BY FOSTER TRECOST
The seat I’m in was made for someone half my size. Still, I’d rather be here than smashed against the window or worse, standing with strangers so close they become another layer of clothing.
I’m eye-level with an ass and if this guy turns around, I’ll be eye-level with his dick. I’m not sure which is worse so I plan my escape: front door, side door – both blocked, but the front is closer. I have two stops to go. A lot can change in two stops.
Last night I dreamt I was spinning down the coast in a convertible. It was warm and the top was down. Waves crashed against rocks and gulls glided over the waves looking for small fish. The radio worked and it played music I liked.
It’s still dark. I’m not sure why we say sunrise. It probably started back before we knew what was really going on, and we still say it even though we know better. It works, it’s easy and simple, and that’s what we do, we take complicated things and make them easy and simple, even if they’re not true.
This morning in the kitchen, I found my dog had died during the night. What do you do with a dead dog at five in the morning? I wrapped him in a sheet and placed him just outside the back door. He wasn’t old, I don’t know why he died. Maybe he was lonely.
I’m a stop away from having a dick in my face, but two after that, I’ll be birthed back into the world. Truth is, I feel safer in here.
In an otherwise quiet coffee shop, two sounds were offered. One, a hardly audible jazz set that crawled from a nearby speaker; the other, a constant hum coming from an overhead light. Josh could hear each clearly up to the point he could hear neither, the sounds so thoroughly entwined with the absence of sound, noise and silence had become the same.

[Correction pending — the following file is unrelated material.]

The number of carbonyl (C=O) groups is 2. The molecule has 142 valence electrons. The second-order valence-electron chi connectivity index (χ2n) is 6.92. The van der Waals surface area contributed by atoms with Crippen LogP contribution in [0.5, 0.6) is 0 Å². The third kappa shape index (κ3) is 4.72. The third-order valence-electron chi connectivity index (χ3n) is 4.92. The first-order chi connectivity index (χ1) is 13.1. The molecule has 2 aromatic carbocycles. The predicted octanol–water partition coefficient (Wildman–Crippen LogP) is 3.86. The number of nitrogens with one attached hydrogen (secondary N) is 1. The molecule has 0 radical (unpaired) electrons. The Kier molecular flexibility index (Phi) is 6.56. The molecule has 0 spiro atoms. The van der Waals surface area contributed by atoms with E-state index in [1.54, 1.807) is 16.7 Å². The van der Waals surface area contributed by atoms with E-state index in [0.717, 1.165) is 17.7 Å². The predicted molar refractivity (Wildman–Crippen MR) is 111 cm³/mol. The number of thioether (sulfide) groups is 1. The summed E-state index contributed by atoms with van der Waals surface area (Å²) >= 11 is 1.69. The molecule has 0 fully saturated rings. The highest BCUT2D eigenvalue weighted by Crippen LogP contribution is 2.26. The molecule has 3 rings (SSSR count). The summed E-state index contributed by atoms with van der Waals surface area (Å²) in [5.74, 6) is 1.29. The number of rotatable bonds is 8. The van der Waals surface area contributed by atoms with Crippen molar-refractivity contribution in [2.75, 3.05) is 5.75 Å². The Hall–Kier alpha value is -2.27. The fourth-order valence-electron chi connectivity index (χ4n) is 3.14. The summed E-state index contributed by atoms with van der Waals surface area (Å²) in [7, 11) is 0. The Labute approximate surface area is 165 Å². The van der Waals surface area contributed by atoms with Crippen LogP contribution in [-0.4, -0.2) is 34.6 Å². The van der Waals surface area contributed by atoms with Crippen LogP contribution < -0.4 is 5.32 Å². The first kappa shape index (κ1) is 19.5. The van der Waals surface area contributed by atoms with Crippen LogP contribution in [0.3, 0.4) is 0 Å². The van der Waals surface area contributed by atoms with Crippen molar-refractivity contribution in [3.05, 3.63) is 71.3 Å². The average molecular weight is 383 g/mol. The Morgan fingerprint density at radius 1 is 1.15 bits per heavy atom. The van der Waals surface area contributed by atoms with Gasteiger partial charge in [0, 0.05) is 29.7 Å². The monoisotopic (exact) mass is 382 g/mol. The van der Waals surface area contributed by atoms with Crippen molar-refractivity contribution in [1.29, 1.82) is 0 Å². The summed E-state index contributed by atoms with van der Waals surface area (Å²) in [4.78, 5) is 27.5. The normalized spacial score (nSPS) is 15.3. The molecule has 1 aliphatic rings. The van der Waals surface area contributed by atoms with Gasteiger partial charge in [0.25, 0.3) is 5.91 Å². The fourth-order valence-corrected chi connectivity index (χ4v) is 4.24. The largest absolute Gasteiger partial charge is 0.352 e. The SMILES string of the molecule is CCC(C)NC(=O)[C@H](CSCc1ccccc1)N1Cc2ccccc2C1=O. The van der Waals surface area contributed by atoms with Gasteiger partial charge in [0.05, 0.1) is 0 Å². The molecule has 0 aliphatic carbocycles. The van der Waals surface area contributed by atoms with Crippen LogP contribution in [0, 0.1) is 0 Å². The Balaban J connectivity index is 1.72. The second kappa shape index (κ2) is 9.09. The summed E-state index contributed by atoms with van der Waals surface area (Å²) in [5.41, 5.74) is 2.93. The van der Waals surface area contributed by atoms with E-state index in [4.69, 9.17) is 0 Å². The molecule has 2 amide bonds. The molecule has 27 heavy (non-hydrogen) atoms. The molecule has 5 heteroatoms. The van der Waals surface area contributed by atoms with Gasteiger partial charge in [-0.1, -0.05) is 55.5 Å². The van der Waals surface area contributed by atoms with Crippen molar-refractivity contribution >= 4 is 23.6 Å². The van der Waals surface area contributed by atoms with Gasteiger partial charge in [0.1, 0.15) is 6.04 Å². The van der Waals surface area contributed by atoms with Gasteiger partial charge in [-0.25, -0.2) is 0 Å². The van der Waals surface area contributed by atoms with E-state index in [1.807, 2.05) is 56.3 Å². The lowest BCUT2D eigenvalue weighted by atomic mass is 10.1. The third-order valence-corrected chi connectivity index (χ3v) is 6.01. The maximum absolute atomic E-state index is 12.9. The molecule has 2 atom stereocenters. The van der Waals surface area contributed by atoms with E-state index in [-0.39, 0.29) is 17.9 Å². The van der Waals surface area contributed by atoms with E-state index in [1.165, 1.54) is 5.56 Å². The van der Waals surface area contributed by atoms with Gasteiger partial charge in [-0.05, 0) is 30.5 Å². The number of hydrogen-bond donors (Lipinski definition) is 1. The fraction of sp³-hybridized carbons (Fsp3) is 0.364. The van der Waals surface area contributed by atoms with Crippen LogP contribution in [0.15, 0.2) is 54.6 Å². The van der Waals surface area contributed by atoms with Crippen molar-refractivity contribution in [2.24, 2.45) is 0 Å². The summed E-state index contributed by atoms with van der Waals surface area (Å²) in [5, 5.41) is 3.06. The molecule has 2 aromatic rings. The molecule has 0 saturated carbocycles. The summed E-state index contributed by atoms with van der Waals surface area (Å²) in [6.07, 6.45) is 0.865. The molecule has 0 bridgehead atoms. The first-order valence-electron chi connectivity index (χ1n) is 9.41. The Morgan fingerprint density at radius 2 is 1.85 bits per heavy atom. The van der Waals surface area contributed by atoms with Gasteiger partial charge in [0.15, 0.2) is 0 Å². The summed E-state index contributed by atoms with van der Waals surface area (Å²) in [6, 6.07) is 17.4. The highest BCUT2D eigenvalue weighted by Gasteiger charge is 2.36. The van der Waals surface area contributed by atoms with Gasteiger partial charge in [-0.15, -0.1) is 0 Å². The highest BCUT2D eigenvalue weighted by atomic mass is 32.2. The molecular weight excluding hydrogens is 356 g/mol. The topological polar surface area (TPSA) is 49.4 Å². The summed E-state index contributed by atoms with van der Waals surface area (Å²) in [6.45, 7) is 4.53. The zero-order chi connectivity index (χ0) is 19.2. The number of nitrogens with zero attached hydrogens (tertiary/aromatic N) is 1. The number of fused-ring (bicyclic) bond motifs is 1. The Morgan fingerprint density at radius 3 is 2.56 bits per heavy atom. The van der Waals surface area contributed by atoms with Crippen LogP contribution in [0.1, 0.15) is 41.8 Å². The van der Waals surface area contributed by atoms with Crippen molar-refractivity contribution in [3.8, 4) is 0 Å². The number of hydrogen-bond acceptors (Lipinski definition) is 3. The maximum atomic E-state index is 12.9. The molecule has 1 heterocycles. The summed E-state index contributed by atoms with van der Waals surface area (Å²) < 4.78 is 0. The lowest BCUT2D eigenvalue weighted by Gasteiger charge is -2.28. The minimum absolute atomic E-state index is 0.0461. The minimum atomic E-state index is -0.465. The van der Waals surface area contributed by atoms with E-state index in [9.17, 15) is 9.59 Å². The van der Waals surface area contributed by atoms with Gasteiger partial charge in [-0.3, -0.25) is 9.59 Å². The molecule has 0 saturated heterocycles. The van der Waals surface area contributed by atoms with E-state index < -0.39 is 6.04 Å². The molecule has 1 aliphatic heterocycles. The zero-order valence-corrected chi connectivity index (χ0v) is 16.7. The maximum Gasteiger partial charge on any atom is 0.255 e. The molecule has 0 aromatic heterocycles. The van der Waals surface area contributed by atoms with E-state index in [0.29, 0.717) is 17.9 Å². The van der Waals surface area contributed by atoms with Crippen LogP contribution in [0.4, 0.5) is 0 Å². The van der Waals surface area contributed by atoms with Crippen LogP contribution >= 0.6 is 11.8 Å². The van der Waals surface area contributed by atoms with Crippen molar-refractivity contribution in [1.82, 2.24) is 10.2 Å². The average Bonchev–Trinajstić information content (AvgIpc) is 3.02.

The old couple put themselves almost as close to Josh as to each other. They huddled around their coffees like campfires and spoke without words until the old man asked: “You writing a letter?”
Josh answered without words.
“People don’t take time to write letters anymore,” said the old man. “I used to get a letter every week from my grandson. Now he sends that electronic mail, with computers. I got no use for a computer, so I get no mail.” Sadness settled over him. “So it’s just me and Millie,” he said, nodding in her direction. “Kids moved away, friends died.” He paused, his old eyes struggling to keep up. “Now, we’re just waiting our turn.” He lowered his voice to a coarse whisper that sounded as though the words were being pulled across sandpaper: “Millie here, she thinks she’ll be first, but not me. She’s a tough bird, she’ll outlive us all.”
Josh thought about fruit ripening on the tree, which to him was the best way.
“You keep writing those letters, young man,” said the old one. He helped his wife to her feet. “There’s something special about mail. Ever since the war, makes me feel like somebody cares.”
His wife stopped and said: “They look about the same age, don’t you think?”
The old man nodded and then, they were gone.
Foster Trecost began writing in Italy and continues today from Philadelphia. Paying jobs have him occasionally working within various aspects of corporate tax, with Europe filling the gaps in between. His stories have appeared in Elimae, Metazen and Dark Sky Magazine, among other places.